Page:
Eight inches of North Carolina clay made all of the difference at 175 mph for Reed Sorenson. But that was the difference between finishing on the track or in the garage at the maiden voyage of Leavine Family Racing’s NASCAR Nationwide Series program.
Sorenson clipped the inside apron too closely in last Friday night’s Dollar General 300 at the Charlotte Motor Speedway in an attempt to avoid lapped-traffic that unfortunately sent his No. 95 Jetset Getset Ford into a spin for a 37th-place finish.
“Just thinking back on it, I had a run on the No. 98 and the No. 14, I believe, and I was going to pass them both,” Sorenson said. “The next thing I know my left-front was in the grass, and when I hit it my car went right. So I don’t really have an explanation for it other than that I was making a move on passing a couple cars and once I hit the grass it was over.”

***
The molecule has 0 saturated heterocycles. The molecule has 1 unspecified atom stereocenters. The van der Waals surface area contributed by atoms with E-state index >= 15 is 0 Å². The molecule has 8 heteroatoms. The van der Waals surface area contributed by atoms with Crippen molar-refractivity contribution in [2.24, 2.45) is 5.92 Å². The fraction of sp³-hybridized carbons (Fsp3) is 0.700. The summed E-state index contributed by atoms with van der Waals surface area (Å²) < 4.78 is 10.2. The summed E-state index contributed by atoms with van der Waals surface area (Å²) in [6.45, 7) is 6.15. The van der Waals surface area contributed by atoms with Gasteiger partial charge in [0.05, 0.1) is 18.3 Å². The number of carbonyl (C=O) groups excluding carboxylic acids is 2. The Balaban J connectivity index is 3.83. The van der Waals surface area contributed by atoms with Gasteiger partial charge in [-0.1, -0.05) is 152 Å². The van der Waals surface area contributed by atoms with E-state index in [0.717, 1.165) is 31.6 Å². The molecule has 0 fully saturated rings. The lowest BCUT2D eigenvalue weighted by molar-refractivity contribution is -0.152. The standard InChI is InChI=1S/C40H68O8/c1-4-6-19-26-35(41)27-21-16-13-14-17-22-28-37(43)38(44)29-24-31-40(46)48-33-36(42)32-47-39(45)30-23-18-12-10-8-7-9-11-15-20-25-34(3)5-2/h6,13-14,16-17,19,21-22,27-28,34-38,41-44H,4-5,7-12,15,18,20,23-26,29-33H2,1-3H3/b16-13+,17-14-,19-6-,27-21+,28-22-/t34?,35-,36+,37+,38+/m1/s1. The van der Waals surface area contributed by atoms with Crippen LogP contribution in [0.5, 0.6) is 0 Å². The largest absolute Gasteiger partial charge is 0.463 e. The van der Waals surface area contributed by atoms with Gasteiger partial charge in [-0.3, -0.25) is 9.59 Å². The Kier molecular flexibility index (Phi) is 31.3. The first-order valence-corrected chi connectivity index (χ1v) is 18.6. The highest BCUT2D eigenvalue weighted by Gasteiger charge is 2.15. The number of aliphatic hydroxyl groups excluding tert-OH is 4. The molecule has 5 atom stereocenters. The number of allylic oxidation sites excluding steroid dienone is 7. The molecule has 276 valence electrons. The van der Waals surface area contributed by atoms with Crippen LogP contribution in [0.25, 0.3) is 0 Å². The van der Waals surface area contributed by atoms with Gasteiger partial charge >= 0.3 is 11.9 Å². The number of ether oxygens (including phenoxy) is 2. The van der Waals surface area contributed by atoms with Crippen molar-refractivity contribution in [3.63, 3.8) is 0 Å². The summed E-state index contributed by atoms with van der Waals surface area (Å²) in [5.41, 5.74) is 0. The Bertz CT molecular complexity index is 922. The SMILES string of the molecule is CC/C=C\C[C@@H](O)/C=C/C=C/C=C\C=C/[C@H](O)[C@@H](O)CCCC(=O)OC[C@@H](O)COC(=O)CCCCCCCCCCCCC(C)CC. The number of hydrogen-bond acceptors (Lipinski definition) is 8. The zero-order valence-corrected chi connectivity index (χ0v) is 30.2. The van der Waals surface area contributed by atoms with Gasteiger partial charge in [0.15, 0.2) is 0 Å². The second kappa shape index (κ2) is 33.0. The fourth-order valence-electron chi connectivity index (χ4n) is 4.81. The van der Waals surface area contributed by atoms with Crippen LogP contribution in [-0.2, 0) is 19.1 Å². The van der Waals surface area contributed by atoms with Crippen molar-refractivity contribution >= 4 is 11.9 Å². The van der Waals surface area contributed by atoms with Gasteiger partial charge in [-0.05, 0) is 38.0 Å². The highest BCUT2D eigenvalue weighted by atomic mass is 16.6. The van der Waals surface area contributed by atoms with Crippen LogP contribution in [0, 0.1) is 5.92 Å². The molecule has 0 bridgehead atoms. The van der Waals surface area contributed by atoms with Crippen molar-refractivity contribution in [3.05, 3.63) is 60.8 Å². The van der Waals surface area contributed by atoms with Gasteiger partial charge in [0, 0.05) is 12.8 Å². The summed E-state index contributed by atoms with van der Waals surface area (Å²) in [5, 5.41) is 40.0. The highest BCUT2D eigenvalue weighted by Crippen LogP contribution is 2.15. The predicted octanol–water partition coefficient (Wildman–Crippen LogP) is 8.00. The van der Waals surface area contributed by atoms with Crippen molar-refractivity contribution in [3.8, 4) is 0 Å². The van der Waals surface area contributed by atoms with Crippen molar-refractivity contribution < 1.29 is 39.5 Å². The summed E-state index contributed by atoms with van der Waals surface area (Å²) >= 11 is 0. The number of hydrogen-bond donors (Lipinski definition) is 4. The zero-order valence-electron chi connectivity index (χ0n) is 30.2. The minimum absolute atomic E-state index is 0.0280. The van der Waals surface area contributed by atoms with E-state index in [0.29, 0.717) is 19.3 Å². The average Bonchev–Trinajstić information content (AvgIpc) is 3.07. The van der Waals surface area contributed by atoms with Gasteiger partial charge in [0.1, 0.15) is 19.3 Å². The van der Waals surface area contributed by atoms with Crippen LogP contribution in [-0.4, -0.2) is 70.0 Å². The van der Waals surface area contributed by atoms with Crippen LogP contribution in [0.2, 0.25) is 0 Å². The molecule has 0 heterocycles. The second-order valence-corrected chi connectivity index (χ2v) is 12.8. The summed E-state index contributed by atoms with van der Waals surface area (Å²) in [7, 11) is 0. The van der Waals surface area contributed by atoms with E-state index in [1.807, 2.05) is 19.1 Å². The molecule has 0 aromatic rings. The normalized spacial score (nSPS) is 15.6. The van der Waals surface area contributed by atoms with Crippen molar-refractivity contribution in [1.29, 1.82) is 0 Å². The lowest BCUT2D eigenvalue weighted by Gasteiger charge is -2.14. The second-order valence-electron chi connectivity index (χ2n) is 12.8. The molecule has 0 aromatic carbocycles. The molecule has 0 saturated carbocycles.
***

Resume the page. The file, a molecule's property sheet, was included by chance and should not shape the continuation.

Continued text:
Sorenson and the team hoped the debut would be a springboard for future success in the Nationwide Series. Instead, it served as another valuable and difficult lesson that success doesn’t easily come in NASCAR.
“The car was hurt,” crew chief Wally Rogers said. “Reed barely clipped the grass, but it shot it straight right and into the outside wall. At racing’s drawing board everything is measured by fractions of inches, and Reed found that out last Friday. A fraction of an inch to the right and everything’s all right.”
Sorenson started 21st and was running in the 20s when the accident happened.
“We were still feeling out the car and making changes,” Sorenson said. “For a first race, we were really fast right off the truck. Another stop or two and the adjustments would have been even better. I think we were a top-10, top-15 car, for sure.
“The commitment from everyone at Leavine Family Racing and Jetset Getset was incredible. We came a long way in a couple days in our first Nationwide race. That same commitment will help us move forward.”